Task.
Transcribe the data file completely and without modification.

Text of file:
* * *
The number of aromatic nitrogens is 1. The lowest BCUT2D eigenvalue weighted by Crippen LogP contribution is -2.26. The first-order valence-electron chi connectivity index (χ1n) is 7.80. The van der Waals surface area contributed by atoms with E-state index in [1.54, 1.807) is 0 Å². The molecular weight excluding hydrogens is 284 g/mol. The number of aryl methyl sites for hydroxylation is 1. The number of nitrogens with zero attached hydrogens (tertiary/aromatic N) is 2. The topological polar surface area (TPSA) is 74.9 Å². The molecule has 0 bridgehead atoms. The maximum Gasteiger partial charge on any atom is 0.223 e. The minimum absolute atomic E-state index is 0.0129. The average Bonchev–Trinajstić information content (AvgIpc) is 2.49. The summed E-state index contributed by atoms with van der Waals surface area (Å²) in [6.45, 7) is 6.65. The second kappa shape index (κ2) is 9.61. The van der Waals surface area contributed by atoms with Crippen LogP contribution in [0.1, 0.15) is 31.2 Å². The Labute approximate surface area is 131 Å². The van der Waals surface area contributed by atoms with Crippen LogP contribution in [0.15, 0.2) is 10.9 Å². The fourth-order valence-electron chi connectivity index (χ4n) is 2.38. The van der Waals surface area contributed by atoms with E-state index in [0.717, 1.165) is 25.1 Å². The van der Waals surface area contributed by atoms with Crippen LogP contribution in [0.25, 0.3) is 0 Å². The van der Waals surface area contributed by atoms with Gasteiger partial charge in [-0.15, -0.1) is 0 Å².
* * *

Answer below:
The number of aromatic nitrogens is 1. The lowest BCUT2D eigenvalue weighted by Crippen LogP contribution is -2.26. The first-order valence-electron chi connectivity index (χ1n) is 7.80. The van der Waals surface area contributed by atoms with E-state index in [1.54, 1.807) is 0 Å². The molecular weight excluding hydrogens is 284 g/mol. The number of aryl methyl sites for hydroxylation is 1. The number of nitrogens with zero attached hydrogens (tertiary/aromatic N) is 2. The topological polar surface area (TPSA) is 74.9 Å². The molecule has 0 bridgehead atoms. The maximum Gasteiger partial charge on any atom is 0.223 e. The minimum absolute atomic E-state index is 0.0129. The average Bonchev–Trinajstić information content (AvgIpc) is 2.49. The summed E-state index contributed by atoms with van der Waals surface area (Å²) in [6.45, 7) is 6.65. The second kappa shape index (κ2) is 9.61. The van der Waals surface area contributed by atoms with Crippen LogP contribution in [0.1, 0.15) is 31.2 Å². The Labute approximate surface area is 131 Å². The van der Waals surface area contributed by atoms with Crippen LogP contribution in [0.15, 0.2) is 10.9 Å². The fourth-order valence-electron chi connectivity index (χ4n) is 2.38. The van der Waals surface area contributed by atoms with E-state index in [0.717, 1.165) is 25.1 Å². The van der Waals surface area contributed by atoms with Crippen LogP contribution in [0.25, 0.3) is 0 Å². The van der Waals surface area contributed by atoms with Gasteiger partial charge in [-0.15, -0.1) is 0 Å².